I know, sympathies accepted.
Anyway...in the drudgery of the outlining phase, I dug through old notebooks and came across a really fantastic set of notes I took on
How to avoid writing a sucky ending
Here's what not to write:
Duh: an ending that's obvious to everyone but the MC (the shadowy figure with the bad breath that the MC keeps ignoring)
Over-the-top: an ending with an overdose of drama or violence (the MC holds everyone at bay with a machine gun)
Spill all: Think Scooby Doo. The antagonist, for no apparent reason, begins to talk-talk-talk
And then I woke up: an ending that suggests the rest of the book is a dream or didn't really happen
Out of sight: the all important ending confrontation happens off stage
But, but, but: the ending fails to tie up all the loose ends and explain why things happened.
Yeah, right: the ending leaves the reader having to assume that some key part of what happened was due to coincidence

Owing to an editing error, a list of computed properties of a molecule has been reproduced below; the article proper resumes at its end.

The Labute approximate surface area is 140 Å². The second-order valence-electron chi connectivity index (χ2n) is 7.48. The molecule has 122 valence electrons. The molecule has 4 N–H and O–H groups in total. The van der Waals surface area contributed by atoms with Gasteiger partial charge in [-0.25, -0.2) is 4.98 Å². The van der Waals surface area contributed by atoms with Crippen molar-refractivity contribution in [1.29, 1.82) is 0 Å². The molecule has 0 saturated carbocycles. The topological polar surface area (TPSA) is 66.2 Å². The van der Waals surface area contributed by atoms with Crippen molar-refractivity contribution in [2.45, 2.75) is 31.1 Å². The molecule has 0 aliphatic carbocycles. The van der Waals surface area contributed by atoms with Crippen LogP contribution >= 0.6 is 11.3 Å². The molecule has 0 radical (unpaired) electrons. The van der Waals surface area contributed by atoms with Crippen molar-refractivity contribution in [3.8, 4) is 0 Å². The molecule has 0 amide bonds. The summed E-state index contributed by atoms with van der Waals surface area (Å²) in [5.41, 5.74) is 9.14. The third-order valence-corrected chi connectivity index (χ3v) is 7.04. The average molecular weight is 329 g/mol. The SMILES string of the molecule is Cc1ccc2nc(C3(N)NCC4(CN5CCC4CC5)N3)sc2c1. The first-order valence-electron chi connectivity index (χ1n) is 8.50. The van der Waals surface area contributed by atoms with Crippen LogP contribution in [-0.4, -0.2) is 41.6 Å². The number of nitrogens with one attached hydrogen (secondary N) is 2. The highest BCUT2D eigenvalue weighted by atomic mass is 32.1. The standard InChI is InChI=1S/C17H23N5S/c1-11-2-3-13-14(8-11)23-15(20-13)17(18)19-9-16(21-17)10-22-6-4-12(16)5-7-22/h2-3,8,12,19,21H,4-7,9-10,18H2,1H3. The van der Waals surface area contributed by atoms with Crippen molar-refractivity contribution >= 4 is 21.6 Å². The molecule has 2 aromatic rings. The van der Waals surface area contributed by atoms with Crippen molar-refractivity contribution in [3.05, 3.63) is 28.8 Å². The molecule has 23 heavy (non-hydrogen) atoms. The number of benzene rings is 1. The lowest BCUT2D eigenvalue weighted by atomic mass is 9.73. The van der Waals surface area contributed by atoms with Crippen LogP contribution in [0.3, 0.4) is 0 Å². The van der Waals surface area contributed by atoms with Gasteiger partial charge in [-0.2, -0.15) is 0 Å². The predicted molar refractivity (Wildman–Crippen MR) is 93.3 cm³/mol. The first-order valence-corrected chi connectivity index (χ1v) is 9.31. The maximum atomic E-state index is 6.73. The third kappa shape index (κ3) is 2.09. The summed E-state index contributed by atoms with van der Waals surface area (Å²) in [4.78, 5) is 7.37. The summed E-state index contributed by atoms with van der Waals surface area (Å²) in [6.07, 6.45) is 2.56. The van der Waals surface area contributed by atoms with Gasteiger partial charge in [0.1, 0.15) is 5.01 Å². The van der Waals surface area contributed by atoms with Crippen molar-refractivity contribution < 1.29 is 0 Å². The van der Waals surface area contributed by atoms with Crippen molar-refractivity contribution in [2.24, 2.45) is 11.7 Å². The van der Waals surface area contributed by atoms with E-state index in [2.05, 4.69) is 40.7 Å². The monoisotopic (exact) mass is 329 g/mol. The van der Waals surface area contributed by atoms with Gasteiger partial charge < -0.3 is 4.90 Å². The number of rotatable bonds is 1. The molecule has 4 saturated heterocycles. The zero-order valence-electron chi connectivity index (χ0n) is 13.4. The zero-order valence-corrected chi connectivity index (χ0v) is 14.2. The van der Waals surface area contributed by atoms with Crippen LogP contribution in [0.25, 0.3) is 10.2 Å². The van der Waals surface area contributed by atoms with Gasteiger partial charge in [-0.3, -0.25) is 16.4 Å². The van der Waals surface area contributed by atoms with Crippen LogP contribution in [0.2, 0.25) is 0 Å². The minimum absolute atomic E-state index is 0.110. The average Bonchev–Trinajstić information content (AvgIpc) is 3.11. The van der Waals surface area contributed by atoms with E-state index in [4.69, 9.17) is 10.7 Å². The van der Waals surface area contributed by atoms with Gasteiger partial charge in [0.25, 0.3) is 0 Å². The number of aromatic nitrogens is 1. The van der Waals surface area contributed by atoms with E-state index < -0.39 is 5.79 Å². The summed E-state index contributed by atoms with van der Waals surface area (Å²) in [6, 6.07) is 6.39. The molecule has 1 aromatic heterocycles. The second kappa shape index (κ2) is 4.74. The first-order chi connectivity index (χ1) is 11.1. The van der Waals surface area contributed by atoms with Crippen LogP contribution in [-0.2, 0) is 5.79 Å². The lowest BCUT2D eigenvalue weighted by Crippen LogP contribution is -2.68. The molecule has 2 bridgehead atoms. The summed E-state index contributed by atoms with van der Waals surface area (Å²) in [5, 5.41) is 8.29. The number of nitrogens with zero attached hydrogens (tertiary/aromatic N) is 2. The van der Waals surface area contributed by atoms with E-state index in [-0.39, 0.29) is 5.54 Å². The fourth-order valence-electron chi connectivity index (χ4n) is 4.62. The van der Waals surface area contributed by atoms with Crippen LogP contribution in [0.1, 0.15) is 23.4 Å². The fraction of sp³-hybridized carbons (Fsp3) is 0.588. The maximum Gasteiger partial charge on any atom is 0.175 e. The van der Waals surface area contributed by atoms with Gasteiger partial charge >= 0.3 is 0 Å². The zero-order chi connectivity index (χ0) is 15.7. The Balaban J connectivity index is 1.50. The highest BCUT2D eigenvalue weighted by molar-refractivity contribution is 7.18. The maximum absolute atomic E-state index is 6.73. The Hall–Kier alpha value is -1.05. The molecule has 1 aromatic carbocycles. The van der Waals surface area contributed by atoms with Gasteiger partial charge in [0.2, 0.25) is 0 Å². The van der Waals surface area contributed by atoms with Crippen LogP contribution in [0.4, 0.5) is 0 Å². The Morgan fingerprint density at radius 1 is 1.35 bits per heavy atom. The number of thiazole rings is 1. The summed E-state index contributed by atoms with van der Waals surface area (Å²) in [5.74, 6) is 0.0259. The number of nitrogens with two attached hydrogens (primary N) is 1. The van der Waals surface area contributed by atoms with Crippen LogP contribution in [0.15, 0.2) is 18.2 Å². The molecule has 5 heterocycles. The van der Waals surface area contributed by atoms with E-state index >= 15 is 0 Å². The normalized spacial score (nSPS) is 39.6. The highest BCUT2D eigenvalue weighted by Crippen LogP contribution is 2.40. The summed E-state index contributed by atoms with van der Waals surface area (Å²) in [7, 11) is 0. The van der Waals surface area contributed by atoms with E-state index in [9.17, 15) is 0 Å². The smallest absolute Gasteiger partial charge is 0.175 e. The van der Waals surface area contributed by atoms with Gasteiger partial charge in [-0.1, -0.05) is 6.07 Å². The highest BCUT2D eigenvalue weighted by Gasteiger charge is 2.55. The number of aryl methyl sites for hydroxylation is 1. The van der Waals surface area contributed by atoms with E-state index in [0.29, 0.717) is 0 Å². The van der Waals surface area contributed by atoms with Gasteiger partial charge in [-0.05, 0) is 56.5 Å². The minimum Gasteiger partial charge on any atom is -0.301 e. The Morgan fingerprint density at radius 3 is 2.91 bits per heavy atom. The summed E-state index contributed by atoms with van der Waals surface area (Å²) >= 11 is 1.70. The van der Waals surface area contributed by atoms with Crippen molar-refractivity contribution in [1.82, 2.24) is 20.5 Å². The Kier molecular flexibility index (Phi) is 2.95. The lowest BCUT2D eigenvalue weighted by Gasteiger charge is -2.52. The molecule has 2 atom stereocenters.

Now it's time for true confessions.
Let me start by saying I hope I don't do these any longer...but I have in years past been guilty of: out of sight, duh and spill all. I think I've learned...but it's always good to have a reminder.
Question: I know you'd never do it now, but have you ever committed any of these ending crimes in your early writing years? Have you read books with disappointing edgings? What was it about the ending that made it so?